CVT - CONSTANTLY VARIABLE TRANSMISSION
The Blueplanet Ecostar is long and low. It features battery cartridge refueling.
The driver sits at the rear dragster fashion, the battery cartridge is in the front
all the way to the nose cone. Check out the battery cartridge exchange sequence by
clicking on the drawing below.
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THE BLUE BIRDS OF HAPPINESS
The Constantly Variable Transmission has been around for many years. In industry, it was used to keep a mechanical device such as a feed water pump running at something approaching a steady speed. The principle is quite simple. When a motor accelerates from a standing start, it pulls hard on one side of a belt and relaxes the other side. If the pulley that is being pulled upon can expand and allow the belt to drop down deeper into its vee, the effective pulley ratio will change. If the pulley is constrained from expanding under belt tension by a spring, then adjusting tension on the spring will allow certain speed conditions to be maintained.
Today industrial CVTs have received something of a body blow since electronic frequency control of AC electric motors can emulate the behavior of DC motors. Designers have forsaken the CVT in favour of neat power electronics. However, such designs are far from the efficient ideal.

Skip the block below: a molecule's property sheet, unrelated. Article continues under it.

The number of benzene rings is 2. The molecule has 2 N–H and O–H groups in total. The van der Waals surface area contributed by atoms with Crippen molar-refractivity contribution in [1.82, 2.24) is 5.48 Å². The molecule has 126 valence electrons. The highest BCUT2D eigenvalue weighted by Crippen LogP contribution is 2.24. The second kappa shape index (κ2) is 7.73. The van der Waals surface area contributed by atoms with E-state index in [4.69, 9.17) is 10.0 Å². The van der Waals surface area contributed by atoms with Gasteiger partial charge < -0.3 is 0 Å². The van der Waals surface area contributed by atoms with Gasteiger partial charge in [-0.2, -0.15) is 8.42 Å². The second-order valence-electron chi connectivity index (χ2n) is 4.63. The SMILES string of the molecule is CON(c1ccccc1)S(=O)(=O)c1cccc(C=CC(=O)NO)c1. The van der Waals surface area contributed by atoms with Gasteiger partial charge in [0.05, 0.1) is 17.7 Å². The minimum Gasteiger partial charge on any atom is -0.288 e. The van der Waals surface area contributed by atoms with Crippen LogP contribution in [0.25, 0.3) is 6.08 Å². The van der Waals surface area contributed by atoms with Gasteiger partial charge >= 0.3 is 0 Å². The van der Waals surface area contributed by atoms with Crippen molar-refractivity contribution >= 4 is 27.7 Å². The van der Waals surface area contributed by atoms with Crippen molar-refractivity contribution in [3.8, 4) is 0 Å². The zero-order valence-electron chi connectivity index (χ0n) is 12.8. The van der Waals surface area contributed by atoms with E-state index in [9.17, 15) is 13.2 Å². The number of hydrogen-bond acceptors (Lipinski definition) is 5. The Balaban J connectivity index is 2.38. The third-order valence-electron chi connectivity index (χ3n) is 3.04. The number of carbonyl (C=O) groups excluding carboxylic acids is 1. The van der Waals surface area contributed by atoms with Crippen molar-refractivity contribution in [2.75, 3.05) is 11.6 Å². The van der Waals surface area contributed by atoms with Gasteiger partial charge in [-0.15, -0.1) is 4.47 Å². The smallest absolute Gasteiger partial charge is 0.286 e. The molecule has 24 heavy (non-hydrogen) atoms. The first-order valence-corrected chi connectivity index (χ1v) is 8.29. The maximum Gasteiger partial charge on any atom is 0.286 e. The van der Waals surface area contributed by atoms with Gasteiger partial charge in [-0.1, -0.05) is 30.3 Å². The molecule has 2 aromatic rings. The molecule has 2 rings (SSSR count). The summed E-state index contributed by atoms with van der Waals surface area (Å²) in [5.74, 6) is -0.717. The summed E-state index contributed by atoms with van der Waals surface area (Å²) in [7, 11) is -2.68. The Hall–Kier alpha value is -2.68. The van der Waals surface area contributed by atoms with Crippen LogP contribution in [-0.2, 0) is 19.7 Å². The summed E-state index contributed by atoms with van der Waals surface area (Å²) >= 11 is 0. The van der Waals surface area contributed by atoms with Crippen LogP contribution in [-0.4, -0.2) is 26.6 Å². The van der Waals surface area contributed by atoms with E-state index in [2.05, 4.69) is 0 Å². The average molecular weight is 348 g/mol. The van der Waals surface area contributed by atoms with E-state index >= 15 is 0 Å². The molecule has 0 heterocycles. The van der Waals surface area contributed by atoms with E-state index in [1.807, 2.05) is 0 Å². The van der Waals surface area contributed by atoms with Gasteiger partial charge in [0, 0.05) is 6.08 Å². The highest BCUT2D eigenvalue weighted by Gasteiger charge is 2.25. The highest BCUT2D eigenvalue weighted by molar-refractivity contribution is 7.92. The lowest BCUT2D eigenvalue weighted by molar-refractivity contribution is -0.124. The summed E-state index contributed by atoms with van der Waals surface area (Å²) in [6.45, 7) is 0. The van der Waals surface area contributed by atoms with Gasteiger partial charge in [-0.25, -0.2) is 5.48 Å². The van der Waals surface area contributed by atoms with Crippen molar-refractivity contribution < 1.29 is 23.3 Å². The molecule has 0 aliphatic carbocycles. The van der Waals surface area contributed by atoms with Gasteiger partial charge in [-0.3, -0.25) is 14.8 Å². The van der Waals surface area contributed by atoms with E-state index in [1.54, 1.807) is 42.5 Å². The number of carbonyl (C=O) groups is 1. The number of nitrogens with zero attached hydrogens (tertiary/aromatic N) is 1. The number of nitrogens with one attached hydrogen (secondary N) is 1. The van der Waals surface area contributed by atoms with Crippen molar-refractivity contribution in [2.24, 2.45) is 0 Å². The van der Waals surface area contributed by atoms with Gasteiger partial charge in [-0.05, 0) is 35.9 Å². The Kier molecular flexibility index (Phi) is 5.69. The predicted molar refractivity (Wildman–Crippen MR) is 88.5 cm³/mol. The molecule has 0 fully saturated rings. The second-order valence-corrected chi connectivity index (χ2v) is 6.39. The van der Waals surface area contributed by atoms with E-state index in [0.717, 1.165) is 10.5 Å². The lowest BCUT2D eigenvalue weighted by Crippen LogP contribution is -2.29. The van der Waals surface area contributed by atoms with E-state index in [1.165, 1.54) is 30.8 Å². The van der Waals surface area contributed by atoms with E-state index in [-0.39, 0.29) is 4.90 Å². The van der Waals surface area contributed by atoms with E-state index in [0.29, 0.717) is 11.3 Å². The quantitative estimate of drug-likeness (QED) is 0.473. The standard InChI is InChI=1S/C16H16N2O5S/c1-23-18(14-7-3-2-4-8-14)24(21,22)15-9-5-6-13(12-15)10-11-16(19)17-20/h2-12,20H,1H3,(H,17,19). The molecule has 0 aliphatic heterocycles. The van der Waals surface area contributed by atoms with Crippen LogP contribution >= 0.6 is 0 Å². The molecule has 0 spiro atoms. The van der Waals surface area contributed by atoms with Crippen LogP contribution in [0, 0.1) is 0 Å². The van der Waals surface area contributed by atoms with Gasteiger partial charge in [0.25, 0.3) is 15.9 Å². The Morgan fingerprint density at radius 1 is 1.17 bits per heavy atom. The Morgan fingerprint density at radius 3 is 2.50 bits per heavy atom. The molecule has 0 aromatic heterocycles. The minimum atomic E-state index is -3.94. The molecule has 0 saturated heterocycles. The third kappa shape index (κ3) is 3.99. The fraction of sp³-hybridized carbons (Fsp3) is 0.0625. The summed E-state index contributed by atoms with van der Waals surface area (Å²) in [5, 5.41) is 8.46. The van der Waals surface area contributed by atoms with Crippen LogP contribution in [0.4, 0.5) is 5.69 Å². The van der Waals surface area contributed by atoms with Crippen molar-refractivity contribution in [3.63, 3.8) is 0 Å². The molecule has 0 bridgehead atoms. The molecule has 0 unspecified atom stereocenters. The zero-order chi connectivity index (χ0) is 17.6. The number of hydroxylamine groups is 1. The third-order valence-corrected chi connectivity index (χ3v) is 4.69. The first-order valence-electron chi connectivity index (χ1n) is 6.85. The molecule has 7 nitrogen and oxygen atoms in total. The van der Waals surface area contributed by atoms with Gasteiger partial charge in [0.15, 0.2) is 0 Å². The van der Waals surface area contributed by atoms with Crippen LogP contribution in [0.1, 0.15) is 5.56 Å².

In the late 50s the Dutch D.A.F company started producing small cars with rubber belt CVTs. The so called 'Variomatic' transmission set their cars apart from other manufacturers. However, the engine only produced 32 horsepower, hence the performance could never be sporty, or the drive system challenged. The cheap to buy and user friendly system was driven by a lot of elderly folk, hence, became known as the "old mans car". Where D.A.F.'s core business was trucks, they decided to sell their troublesome car division to Volvo.
CVTs disappeared until recently when Audi redesigned its best-selling A4 sports sedan in 2002 and as an option added an automatic transmission that was claimed to have overcome all the problems associated with belt life and inability to transmit much horsepower. It's called the Multitronic continuously variable transmission, a long way of saying that the driver will not notice any clear shifting of gears, up or down, as you would with a traditional automatic transmission, just a moaning noise as the car cruises along.
And Audi isn't the first carmaker to offer a vehicle in North America equipped with a gearless CVT. Subaru sold such a CVT back in 1989, but it was coupled to a 66 hp engine in a Justy and wasn't much fun to drive. It droned a lot at full throttle and vibrated significantly on the over run. A replacement unit was enormously expensive. As with the D.A.F. history repeats itself.
However, now the Saturn VUE and the Nissan Murano have also adopted this style of "shiftless" transmission. There are some interesting CVT developments in the pipeline, set to boost efficiency and possibly longevity, We hope to report on these in the near future.
Another car set to use CVT, is the Blueplanet electric eco racer seen above and below.
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